October 4, 2016 at 9:50 AM
Some of these wasps set up housekeeping in the overhang outside our front door last year. We normally come in through the garage, but I felt I had to spray for the sake of visitors and delivery people.
While photographing on the prairie last week I came across an active paper wasp nest on a goldenrod plant a foot or two above the ground. It’s good to see these wasps in nature rather than on our houses.
Have you considered a painting with paper wasps in it?
October 4, 2016 at 10:43 AM
Wonderful, Steve! Lovely colours and detail.
October 4, 2016 at 11:56 AM
Thanks, Pete. The delight is in the details.
October 4, 2016 at 12:00 PM
Paper wasps, unlike dirt daubers, are apt to sting people who wander near their territory.
I hate to kill insects, but make an exception for any paper wasp with a nest in my personal space!
October 4, 2016 at 12:37 PM
I understand the need to do something when these wasps set up a nest on people’s houses. I had to get rid of some last year. Luckily none have ever stung me, even when I’ve gotten in close to take pictures. May it stay that way.
October 4, 2016 at 6:58 PM
I don’t care what your working distance was … you were far too close for my taste. You must have had a calming influence on them … if it had been me behind the camera, they’d have been after me for sure.
October 4, 2016 at 7:18 PM
I’m sorry to hear that these wasps are likely to take you for a pincushion. I always keep what seems to me a reasonable distance, but of course one of these days I could be proved wrong.
October 4, 2016 at 7:28 PM
October 4, 2016 at 9:22 PM
October 4, 2016 at 9:52 PM
Nice shot, Steve. Catching them in the act. We had a very nice bald-faced hornet nest, which is more a large paper ball than what most folks see of wasp nests. As much work as is involved by the colony, it is a one year occupancy rate.
October 6, 2016 at 4:12 AM
I’d forgotten about that post. One difference with the paper wasps is that their cells remain open, whereas the baldface hornets and mud dauber wasps close off their structures.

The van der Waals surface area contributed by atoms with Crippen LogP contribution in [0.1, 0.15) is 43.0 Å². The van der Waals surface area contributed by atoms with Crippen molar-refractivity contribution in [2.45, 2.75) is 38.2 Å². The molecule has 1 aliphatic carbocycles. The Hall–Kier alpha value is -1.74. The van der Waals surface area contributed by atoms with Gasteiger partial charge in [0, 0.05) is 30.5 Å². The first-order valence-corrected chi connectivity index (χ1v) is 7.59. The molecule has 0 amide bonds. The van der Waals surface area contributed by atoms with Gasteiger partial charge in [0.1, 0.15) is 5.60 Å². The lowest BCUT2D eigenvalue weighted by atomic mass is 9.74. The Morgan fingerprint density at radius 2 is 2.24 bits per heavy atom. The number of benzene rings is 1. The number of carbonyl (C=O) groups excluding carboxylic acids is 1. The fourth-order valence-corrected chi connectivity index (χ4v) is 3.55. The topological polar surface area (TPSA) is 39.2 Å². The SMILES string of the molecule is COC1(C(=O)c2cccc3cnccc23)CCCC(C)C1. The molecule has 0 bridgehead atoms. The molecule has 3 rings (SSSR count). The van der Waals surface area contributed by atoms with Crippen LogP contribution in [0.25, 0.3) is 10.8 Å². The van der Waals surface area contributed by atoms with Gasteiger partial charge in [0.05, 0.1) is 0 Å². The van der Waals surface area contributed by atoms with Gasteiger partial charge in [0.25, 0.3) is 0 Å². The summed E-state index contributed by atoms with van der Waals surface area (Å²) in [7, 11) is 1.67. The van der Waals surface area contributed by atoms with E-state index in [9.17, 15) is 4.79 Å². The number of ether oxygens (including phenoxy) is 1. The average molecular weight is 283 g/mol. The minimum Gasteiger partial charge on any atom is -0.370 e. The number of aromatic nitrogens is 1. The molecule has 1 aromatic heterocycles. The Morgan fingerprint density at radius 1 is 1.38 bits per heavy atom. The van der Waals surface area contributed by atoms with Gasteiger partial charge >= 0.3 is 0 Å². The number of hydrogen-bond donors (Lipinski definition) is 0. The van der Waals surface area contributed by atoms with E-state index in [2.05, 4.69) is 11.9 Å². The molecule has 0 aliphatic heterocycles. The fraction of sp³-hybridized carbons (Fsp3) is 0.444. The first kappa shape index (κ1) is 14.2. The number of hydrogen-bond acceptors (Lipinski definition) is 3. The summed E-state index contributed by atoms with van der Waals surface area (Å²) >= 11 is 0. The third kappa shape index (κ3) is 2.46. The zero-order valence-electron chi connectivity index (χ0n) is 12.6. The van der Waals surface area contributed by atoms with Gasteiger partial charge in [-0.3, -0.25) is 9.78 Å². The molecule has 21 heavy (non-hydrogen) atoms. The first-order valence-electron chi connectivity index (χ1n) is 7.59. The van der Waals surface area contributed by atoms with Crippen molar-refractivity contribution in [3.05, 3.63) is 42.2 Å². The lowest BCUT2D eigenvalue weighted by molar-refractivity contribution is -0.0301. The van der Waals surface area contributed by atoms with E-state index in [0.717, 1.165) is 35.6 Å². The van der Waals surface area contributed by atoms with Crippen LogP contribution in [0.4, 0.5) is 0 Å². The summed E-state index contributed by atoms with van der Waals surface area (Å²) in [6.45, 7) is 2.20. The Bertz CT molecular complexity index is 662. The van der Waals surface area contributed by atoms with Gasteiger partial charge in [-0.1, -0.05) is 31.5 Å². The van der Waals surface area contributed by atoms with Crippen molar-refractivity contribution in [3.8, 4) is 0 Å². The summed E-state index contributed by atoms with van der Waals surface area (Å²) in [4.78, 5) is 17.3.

October 6, 2016 at 6:07 AM
Nicely close! How far away did you shoot the pic? Coincidentally, hubby shot a paper wasp nest less than 2 weeks ago (9/24). He’d gingerly approached the target until about 3 or 4 feet away, with flash. (His is more densely populated, viewable at
The other coincidence is that the “populace” perched at the top of the same porch column that two recent cicada exuvia separately favored. (plugs coming …)
“Closeup of Molted Cicada Exoskeleton (and More Info)”– http://whilldtkwriter.blogspot.com/2016/07/closeup-of-molted-cicada-exoskeleton.html
“New Molted Cicada Exoskeleton with Wasps”– http://whilldtkwriter.blogspot.com/2016/08/new-molted-cicada-exoskeleton-with-wasps.html
October 6, 2016 at 2:47 PM
Hi, Wanda. I probably moved in to between a foot and a foot and a half away so I could get good details. I also used flash for extra light in that partly shaded place.
It’s good that you’ve been seeing these paper wasps too, along with cicada exuviae. Thanks for your links.
October 6, 2016 at 11:07 PM
That’s way too close for me – macro or telephoto lens?
October 6, 2016 at 7:48 PM
I used my 100mm macro lens so I could get good details—provided I got in close enough.
October 6, 2016 at 11:08 PM
Great shot Steve. We get lots of paper wasps here, and every year I get at least one sting. But I leave their nests be as they are also pollinators ..
October 8, 2016 at 12:46 AM
So you get your annual vaccination, in a manner of speaking.
October 8, 2016 at 6:15 AM
Love, love, love this shot. Just so superb! 😀
October 9, 2016 at 9:32 PM
Chalk up one for painless propinquity!
October 9, 2016 at 10:52 PM